Take the 2-minute tour ×
Stack Overflow is a question and answer site for professional and enthusiast programmers. It's 100% free, no registration required.

I have a .txt (Mac OS X Snow Leopard) file that has a lot of text. At the end of a paragraph, there is a hard return that moves the next paragraph onto another line. This is causing some issues with what I am wanting to do to get the content into my db, so I am wondering if there is anyway I can remove the hard returns? Is there some sort of script I can run? I am really hoping I don't have to go through and manually take the hard returns out.

To recap, here is what it looks like now:

This is some text. Text is what this is.
And then this is the next paragraph that is on a different line.

And this is what I would like to get to:

This is some text. Text is what this is. And then this is the next paragraph that is on a different line.

For all several thousand lines in my .txt file.



The text I am dealing with in my txt file is actually HTML:

<a href="/link/link/1"> <span class="text">1 </span> THis is where my text is</a><br/>

And when I run the cat command in terminal like mentioned below, only the first is there. Everything else is missing...

share|improve this question
It should no work only with first file!! –  shiplu.mokadd.im Dec 27 '11 at 17:53

4 Answers 4

up vote 1 down vote accepted

I normally just use an editor with good Regular Expression support. TextWrangler is great.

An end of line in TextWrangler is \r, so to remove it, just search for \r and replace it with a space. TBH, I always wondered how it handles CRLF-encoded files, but somehow it works.

share|improve this answer
Thanks Monolo, would you mind sharing with my a regex that could work for this scenario? Thanks! –  Lizza Dec 27 '11 at 17:44

In a terminal:

cat myfile.txt | tr -d '\r' > file2.txt

There's probably a more efficient way to do this, since the "tr -d '\r'" is the active ingredient, but that's the idea.

share|improve this answer
Hey thanks for your answer. I tried it and it is saying 'tr: Illegal byte sequence'. Any ideas? –  Lizza Dec 27 '11 at 17:37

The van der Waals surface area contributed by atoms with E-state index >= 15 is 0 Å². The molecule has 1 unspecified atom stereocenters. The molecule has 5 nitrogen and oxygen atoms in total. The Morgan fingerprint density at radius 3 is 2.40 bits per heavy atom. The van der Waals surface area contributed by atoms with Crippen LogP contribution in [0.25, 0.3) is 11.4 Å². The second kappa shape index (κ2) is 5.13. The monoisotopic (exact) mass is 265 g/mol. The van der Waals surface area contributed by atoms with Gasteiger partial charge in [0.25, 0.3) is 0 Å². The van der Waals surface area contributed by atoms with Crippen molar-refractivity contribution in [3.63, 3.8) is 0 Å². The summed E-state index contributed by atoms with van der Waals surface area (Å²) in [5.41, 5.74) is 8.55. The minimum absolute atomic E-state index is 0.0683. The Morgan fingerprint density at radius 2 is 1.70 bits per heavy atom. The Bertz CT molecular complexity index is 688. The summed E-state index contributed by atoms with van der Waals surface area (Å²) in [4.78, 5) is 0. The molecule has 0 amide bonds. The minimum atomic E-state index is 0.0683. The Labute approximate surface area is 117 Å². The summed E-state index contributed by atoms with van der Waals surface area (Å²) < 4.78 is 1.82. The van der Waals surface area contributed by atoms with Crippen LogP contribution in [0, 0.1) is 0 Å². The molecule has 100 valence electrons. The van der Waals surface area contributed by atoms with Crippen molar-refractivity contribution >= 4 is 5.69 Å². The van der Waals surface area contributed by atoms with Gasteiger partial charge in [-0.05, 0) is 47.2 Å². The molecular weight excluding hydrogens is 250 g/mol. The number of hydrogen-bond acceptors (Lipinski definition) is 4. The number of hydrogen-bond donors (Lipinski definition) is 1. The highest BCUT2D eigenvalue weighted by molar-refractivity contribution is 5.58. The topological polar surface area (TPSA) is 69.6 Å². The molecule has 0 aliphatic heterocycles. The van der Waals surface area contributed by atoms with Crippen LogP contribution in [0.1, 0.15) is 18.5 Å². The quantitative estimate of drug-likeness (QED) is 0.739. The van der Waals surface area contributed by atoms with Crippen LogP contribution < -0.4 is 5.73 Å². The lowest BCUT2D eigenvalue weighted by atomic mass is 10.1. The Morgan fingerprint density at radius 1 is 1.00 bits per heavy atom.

I'm guessing it's because tr's support for unicode is lacking. That is, in the sense it doesn't exist. Try sed "/\r/d" myfile.txt > file2.txt and see if that works. If it does, you have a winner for sure, but I don't know if sed supports unicode either. –  Campadrenalin Dec 27 '11 at 17:44
Hmm, it makes the new file, but it doesn't have anything in it...darn –  Lizza Dec 27 '11 at 17:46
Okay, how about sed -e '/\r?\n/d' myfile.txt > file2.txt ? And if that works, you can use the -i option to do substitution within the same file, I just don't want to recommend that until the regex works as expected because then you lose your file. –  Campadrenalin Dec 27 '11 at 17:54

I believe you can do this with Applescript. Unfortunately I'm not familiar with it however the following should help you to acomplish this (it's for a different problem but it will lead you in the direction you need to go): http://macscripter.net/viewtopic.php?id=18762

Alternatively if you didn't want to do this with Applescript and have Excel installed (or access to a machine with it) then the following should help: http://www.mrexcel.com/forum/showthread.php?t=474054

share|improve this answer

In Linux terminal cat file.txt | tr -d "\r\n" | > new file.txt will do. Modify \r\n part to remove desired charters.

share|improve this answer
Thanks for your answer. I should have clarified that I am dealing with HTML in my txt file. Your command only saved the first <a tag into the new file. Please see my edit. Thanks! –  Lizza Dec 27 '11 at 17:42

Your Answer


By posting your answer, you agree to the privacy policy and terms of service.

Not the answer you're looking for? Browse other questions tagged or ask your own question.